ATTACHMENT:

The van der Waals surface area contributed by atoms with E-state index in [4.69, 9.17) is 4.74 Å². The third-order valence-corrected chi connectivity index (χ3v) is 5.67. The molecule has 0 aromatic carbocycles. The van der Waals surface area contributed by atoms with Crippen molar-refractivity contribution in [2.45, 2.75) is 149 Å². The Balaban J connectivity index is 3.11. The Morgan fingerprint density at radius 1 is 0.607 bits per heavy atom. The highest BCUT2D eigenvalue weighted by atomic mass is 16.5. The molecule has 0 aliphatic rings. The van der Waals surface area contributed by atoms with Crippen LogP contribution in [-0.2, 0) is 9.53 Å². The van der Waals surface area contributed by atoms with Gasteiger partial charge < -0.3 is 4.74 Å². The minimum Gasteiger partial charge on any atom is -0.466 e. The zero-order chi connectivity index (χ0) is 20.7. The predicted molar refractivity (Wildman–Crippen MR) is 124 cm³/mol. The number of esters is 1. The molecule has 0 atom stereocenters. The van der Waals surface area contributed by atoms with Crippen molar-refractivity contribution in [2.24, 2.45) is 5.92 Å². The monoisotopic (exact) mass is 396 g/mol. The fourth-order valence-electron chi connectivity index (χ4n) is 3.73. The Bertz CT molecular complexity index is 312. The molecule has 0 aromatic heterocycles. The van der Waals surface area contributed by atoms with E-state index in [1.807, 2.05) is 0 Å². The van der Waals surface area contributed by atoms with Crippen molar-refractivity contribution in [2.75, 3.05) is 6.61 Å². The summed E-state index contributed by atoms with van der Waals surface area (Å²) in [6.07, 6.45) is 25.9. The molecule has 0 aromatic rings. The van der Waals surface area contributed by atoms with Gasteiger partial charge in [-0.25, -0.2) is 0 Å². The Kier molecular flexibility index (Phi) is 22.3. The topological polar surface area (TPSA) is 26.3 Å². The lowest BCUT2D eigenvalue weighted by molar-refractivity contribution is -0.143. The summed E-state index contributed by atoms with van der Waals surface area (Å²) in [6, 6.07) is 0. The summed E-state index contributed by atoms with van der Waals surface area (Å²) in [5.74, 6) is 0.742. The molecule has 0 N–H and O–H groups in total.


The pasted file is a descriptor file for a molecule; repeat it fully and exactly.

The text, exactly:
The van der Waals surface area contributed by atoms with E-state index in [4.69, 9.17) is 4.74 Å². The third-order valence-corrected chi connectivity index (χ3v) is 5.67. The molecule has 0 aromatic carbocycles. The van der Waals surface area contributed by atoms with Crippen molar-refractivity contribution in [2.45, 2.75) is 149 Å². The Balaban J connectivity index is 3.11. The Morgan fingerprint density at radius 1 is 0.607 bits per heavy atom. The highest BCUT2D eigenvalue weighted by atomic mass is 16.5. The molecule has 0 aliphatic rings. The van der Waals surface area contributed by atoms with Crippen LogP contribution in [-0.2, 0) is 9.53 Å². The van der Waals surface area contributed by atoms with Gasteiger partial charge < -0.3 is 4.74 Å². The minimum Gasteiger partial charge on any atom is -0.466 e. The zero-order chi connectivity index (χ0) is 20.7. The predicted molar refractivity (Wildman–Crippen MR) is 124 cm³/mol. The number of esters is 1. The molecule has 0 atom stereocenters. The van der Waals surface area contributed by atoms with Crippen molar-refractivity contribution in [2.24, 2.45) is 5.92 Å². The monoisotopic (exact) mass is 396 g/mol. The fourth-order valence-electron chi connectivity index (χ4n) is 3.73. The Bertz CT molecular complexity index is 312. The molecule has 0 aromatic heterocycles. The van der Waals surface area contributed by atoms with E-state index in [1.807, 2.05) is 0 Å². The van der Waals surface area contributed by atoms with Crippen molar-refractivity contribution in [2.75, 3.05) is 6.61 Å². The summed E-state index contributed by atoms with van der Waals surface area (Å²) in [6.07, 6.45) is 25.9. The molecule has 0 aromatic rings. The van der Waals surface area contributed by atoms with Gasteiger partial charge in [-0.25, -0.2) is 0 Å². The Kier molecular flexibility index (Phi) is 22.3. The topological polar surface area (TPSA) is 26.3 Å². The lowest BCUT2D eigenvalue weighted by molar-refractivity contribution is -0.143. The summed E-state index contributed by atoms with van der Waals surface area (Å²) in [6, 6.07) is 0. The summed E-state index contributed by atoms with van der Waals surface area (Å²) in [5.74, 6) is 0.742. The molecule has 0 N–H and O–H groups in total.